I'm amazed that even Windows 7 doesn't have this sort of a prompt to prevent system level access without a user with system privileges knowing about it..

Regards
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DarkestRitual

 
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Good, I didn't need to answer.
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MacInWin

 
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@chas_m, my rationale is simple--I like the speed of Windows without all of the anti-virus checking. I only use it for one simple application, rarely connect to the Internet while in Windows and don't use it for email, so if somehow a virus slips past the firewall, I don't mind whacking the image and starting over. In fact, I occasionally whack it anyway, just as a precaution. I originally installed the OS, then the AV stuff and watched it slow to a crawl, but then had the epiphany about not needing it and went the other way. Windows w/o AV isn't all that bad, performance-wise, and in my particular case it's not a big deal.

Might not be so easy if your needs in Windows are for persistent files, Internet and email access, etc, as the "whacking" would be more painful, but for me, it works.
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wirelessmacuser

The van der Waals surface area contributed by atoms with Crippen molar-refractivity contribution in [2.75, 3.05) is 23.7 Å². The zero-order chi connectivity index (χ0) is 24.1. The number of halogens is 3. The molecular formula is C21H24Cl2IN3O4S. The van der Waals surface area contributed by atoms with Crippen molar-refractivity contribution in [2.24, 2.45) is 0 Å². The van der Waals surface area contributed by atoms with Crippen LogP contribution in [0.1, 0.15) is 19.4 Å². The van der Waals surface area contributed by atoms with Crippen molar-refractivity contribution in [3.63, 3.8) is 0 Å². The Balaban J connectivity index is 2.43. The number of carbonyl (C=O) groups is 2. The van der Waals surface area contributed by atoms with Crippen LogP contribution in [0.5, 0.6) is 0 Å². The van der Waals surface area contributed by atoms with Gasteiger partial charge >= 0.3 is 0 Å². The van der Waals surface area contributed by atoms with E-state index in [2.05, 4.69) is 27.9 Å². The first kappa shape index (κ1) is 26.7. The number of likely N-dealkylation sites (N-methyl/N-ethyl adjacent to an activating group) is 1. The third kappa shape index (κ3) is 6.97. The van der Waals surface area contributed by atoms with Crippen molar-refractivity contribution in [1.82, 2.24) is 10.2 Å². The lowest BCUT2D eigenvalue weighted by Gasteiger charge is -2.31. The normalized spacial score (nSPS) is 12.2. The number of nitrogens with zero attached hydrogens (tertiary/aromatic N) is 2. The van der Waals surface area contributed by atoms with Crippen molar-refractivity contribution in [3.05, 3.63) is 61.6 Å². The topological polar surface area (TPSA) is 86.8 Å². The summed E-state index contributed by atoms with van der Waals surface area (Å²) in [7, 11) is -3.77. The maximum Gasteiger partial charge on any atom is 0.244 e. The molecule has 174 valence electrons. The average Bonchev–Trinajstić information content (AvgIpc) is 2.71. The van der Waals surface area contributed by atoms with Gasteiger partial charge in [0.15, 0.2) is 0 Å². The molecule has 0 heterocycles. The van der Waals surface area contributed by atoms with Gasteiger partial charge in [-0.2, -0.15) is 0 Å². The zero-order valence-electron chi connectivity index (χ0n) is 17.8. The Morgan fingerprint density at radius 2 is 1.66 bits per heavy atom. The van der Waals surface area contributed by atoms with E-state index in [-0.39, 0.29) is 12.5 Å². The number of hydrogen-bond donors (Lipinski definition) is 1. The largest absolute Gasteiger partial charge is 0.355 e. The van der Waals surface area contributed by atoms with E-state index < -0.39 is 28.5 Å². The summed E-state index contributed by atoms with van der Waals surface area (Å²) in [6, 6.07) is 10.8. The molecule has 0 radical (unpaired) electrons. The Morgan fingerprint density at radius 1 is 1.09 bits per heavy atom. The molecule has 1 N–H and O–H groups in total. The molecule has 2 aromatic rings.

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Quote:
Originally Posted by Raz0rEdge View Post


With OS X (and Unix/Linux), you provide a user account System Privs, but the beauty is that when the privs are needed, you are prompted for your password which is a clear indication that you are changing something at the system level and can be immediately stopped if you didn't intend/want to do that..

I'm amazed that even Windows 7 doesn't have this sort of a prompt to prevent system level access without a user with system privileges knowing about it..
Actually Windows 7 _does_ have this sort of prompt. In fact it has 12 dedicated prompts designed to keep the system secure. It was also a feature in Vista. Microsoft improved it and gave even more flexibility and ease of use to the system administrator in Windows 7.